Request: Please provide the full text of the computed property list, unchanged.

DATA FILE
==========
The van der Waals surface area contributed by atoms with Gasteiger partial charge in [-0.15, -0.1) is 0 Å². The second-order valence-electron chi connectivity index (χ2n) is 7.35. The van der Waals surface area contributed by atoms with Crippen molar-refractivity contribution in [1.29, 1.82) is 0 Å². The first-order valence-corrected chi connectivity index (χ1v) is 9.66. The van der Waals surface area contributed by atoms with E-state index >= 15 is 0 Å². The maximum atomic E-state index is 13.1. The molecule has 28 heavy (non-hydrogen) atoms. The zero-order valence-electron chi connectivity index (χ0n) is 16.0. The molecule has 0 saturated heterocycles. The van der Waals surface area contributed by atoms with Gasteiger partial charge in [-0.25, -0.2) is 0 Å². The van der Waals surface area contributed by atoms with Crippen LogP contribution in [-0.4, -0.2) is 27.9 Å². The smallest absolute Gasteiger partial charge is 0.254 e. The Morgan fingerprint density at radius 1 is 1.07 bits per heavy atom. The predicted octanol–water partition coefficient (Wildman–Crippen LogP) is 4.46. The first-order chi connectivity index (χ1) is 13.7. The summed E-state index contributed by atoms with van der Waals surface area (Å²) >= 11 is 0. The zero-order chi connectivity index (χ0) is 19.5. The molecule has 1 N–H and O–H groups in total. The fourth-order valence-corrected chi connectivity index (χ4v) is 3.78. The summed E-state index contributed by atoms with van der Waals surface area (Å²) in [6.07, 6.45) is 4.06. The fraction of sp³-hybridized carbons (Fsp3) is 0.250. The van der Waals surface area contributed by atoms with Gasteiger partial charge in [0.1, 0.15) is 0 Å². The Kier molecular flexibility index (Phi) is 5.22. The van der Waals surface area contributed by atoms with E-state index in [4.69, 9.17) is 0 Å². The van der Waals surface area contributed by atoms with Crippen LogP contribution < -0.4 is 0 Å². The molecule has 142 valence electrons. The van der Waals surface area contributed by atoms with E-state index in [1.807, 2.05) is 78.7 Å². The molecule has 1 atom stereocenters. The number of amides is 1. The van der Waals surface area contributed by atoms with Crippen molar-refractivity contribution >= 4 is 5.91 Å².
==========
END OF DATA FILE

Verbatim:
The van der Waals surface area contributed by atoms with Gasteiger partial charge in [-0.15, -0.1) is 0 Å². The second-order valence-electron chi connectivity index (χ2n) is 7.35. The van der Waals surface area contributed by atoms with Crippen molar-refractivity contribution in [1.29, 1.82) is 0 Å². The first-order valence-corrected chi connectivity index (χ1v) is 9.66. The van der Waals surface area contributed by atoms with E-state index >= 15 is 0 Å². The maximum atomic E-state index is 13.1. The molecule has 28 heavy (non-hydrogen) atoms. The zero-order valence-electron chi connectivity index (χ0n) is 16.0. The molecule has 0 saturated heterocycles. The van der Waals surface area contributed by atoms with Gasteiger partial charge in [-0.25, -0.2) is 0 Å². The van der Waals surface area contributed by atoms with Crippen LogP contribution in [-0.4, -0.2) is 27.9 Å². The smallest absolute Gasteiger partial charge is 0.254 e. The Morgan fingerprint density at radius 1 is 1.07 bits per heavy atom. The predicted octanol–water partition coefficient (Wildman–Crippen LogP) is 4.46. The first-order chi connectivity index (χ1) is 13.7. The summed E-state index contributed by atoms with van der Waals surface area (Å²) >= 11 is 0. The zero-order chi connectivity index (χ0) is 19.5. The molecule has 1 N–H and O–H groups in total. The fourth-order valence-corrected chi connectivity index (χ4v) is 3.78. The summed E-state index contributed by atoms with van der Waals surface area (Å²) in [6.07, 6.45) is 4.06. The fraction of sp³-hybridized carbons (Fsp3) is 0.250. The van der Waals surface area contributed by atoms with Gasteiger partial charge in [0.1, 0.15) is 0 Å². The Kier molecular flexibility index (Phi) is 5.22. The van der Waals surface area contributed by atoms with E-state index in [4.69, 9.17) is 0 Å². The van der Waals surface area contributed by atoms with Crippen LogP contribution < -0.4 is 0 Å². The molecule has 142 valence electrons. The van der Waals surface area contributed by atoms with E-state index in [1.807, 2.05) is 78.7 Å². The molecule has 1 atom stereocenters. The number of amides is 1. The van der Waals surface area contributed by atoms with Crippen molar-refractivity contribution >= 4 is 5.91 Å².